Approximate read time: 9 minutes

At its core, financial independence is simply having enough money saved or as passive income to cover your living expenses for the rest of your life. It means you (and anyone you support) are not reliant on a job or anything else for your financial well being.
According to traditional financial literacy there are just two levers that you have control over that affect your level of financial independence:
Asset accumulation, and reducing expenses.

Asset Accumulation

This means either having a pot of money that is liquid (quickly accessible), or assets (business, rental property, and/or investment portfolio) that cash-flows enough to cover your expenses.

Reducing Expenses

Reducing or controlling expenses seems extremely straightforward, right? But as we’ll talk about in a later section, this is the controllable that has the potential to derail your financial independence (FI) plans, but probably not in the way you are thinking.

What is the purpose of financial independence for you?

Financial independence is a goal my clients and I are always working towards, but that doesn’t mean everyone’s version of financial independence (FI) is the same… nor should it be. Deeply understanding what FI looks like for you and your family is important, and will likely change over time. So before we move on to the myths and realities of FI, let’s take a moment here to really understand what FI might look like for you.

Question 1: Let’s imagine all of your financial independence goals have been met.  What does a day in your life look like?  From the moment you wake up, to what you wear to what you eat and what you do with your time, what does a normal day in your life look like?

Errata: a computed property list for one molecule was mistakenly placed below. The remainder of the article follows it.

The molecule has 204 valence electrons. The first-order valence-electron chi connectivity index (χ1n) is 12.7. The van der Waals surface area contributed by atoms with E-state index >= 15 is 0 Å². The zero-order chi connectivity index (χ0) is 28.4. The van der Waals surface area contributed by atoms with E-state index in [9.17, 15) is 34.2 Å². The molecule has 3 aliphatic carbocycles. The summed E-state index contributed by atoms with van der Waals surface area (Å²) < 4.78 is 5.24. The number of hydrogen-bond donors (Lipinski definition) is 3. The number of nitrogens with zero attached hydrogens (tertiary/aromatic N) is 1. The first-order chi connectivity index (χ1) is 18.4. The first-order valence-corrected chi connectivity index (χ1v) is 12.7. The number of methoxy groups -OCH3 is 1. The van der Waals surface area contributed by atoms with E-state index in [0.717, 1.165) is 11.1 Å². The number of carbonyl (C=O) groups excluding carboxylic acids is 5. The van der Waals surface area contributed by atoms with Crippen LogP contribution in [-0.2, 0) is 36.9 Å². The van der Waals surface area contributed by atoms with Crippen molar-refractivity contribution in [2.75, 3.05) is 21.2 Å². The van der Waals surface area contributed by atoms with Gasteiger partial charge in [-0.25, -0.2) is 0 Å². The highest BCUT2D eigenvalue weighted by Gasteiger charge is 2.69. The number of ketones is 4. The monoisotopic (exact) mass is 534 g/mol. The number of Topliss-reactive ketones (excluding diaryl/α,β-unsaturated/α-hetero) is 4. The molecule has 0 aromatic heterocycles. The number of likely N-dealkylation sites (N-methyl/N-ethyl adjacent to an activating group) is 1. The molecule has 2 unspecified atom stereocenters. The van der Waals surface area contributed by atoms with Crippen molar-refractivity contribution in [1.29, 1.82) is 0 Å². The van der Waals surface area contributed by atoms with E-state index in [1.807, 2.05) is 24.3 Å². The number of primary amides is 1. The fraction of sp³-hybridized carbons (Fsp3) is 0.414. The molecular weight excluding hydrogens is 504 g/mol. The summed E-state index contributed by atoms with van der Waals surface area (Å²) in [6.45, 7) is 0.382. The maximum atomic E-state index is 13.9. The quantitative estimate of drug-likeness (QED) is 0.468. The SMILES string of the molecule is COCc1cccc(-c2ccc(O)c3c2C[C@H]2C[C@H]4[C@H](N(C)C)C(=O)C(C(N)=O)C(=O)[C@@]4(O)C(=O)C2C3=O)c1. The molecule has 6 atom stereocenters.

Question 2: What are you able to do in that life that you can’t do now? How would your life feel different? How would your mindset be different?
Question 3: For each answer to question 2, ask yourself “Why is this important to me?”

So if you answered “I wouldn’t be so stressed.” to question 2, ask yourself “Why is being a being less stressed important to me?” I know it seems obvious, but your answers to these questions are going to be the gravity pulling you towards FI.  If the reason you want to be less stressed is because you’ve lived so long this way, or you feel like you’d make better decisions if you weren’t stressed, that is deeply important.

This goes beyond “knowing your why” and into the core of who you are and how FI could be of service to you.

Financial independence must be of service to your life, not the other way around.


With that in mind, let’s talk about some myths an realities around financial independence.

Myth #1: You can’t use credit cards if you want to be financially independent

Regardless of income, you can use credit responsibly AND have it benefit your financial life. If, and only if, you can trust yourself.

Yes, the credit industry has been built around, and makes absolute boatloads of money off those of us who do not have the tools to trust ourselves with money, and that industry is in no way required to teach us how to do that. But for the small percentage of people who do trust themselves, using credit cards can afford monetary rewards, extra protections, and bells and whistles we don’t get by using strictly cash (which is nearly impossible in our world) or debit cards.

The knee-jerk fear reaction to using credit cards only reinforces a sense of scarcity and the idea that of course you can’t be trusted to have a credit card!

That’s just bullshit, friends.

Everyone, regardless of background or income can develop the resilience it takes to trust themselves with credit and use it responsibly. And yes, sometimes that means not having any credit cards, but sometimes it does.

Myth #2: You must restrict yourself

The default to restriction makes perfect sense, right? If you want your hard-earned income or savings to last longer, don’t use it, conserve it through restricting yourself, grind out your work, and tough it out.

But it’s not that simple.

Restriction, overwork, and burnout lead to failure, setbacks, and in some cases outright rebellion to those superhuman restrictions. (Even if you set out those restrictions for yourself)